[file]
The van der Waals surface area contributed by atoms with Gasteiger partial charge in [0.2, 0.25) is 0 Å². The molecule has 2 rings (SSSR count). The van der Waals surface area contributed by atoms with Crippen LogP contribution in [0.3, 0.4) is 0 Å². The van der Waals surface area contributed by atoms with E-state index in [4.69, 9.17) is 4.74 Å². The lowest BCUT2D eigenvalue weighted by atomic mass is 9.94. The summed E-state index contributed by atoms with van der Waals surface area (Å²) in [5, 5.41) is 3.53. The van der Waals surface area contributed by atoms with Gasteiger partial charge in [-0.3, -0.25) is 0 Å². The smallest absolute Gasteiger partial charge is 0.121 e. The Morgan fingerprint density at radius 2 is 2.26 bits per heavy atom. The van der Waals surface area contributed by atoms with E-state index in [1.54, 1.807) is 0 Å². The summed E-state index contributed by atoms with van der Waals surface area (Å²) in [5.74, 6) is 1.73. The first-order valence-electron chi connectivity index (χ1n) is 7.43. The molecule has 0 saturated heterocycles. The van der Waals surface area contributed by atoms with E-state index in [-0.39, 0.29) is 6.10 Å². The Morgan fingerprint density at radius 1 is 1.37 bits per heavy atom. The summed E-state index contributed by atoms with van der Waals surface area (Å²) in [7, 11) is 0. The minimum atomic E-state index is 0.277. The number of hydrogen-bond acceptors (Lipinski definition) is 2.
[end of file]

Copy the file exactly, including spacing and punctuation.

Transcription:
The van der Waals surface area contributed by atoms with Gasteiger partial charge in [0.2, 0.25) is 0 Å². The molecule has 2 rings (SSSR count). The van der Waals surface area contributed by atoms with Crippen LogP contribution in [0.3, 0.4) is 0 Å². The van der Waals surface area contributed by atoms with E-state index in [4.69, 9.17) is 4.74 Å². The lowest BCUT2D eigenvalue weighted by atomic mass is 9.94. The summed E-state index contributed by atoms with van der Waals surface area (Å²) in [5, 5.41) is 3.53. The van der Waals surface area contributed by atoms with Gasteiger partial charge in [-0.3, -0.25) is 0 Å². The smallest absolute Gasteiger partial charge is 0.121 e. The Morgan fingerprint density at radius 2 is 2.26 bits per heavy atom. The van der Waals surface area contributed by atoms with E-state index in [1.54, 1.807) is 0 Å². The summed E-state index contributed by atoms with van der Waals surface area (Å²) in [5.74, 6) is 1.73. The first-order valence-electron chi connectivity index (χ1n) is 7.43. The molecule has 0 saturated heterocycles. The van der Waals surface area contributed by atoms with E-state index in [-0.39, 0.29) is 6.10 Å². The Morgan fingerprint density at radius 1 is 1.37 bits per heavy atom. The summed E-state index contributed by atoms with van der Waals surface area (Å²) in [7, 11) is 0. The minimum atomic E-state index is 0.277. The number of hydrogen-bond acceptors (Lipinski definition) is 2.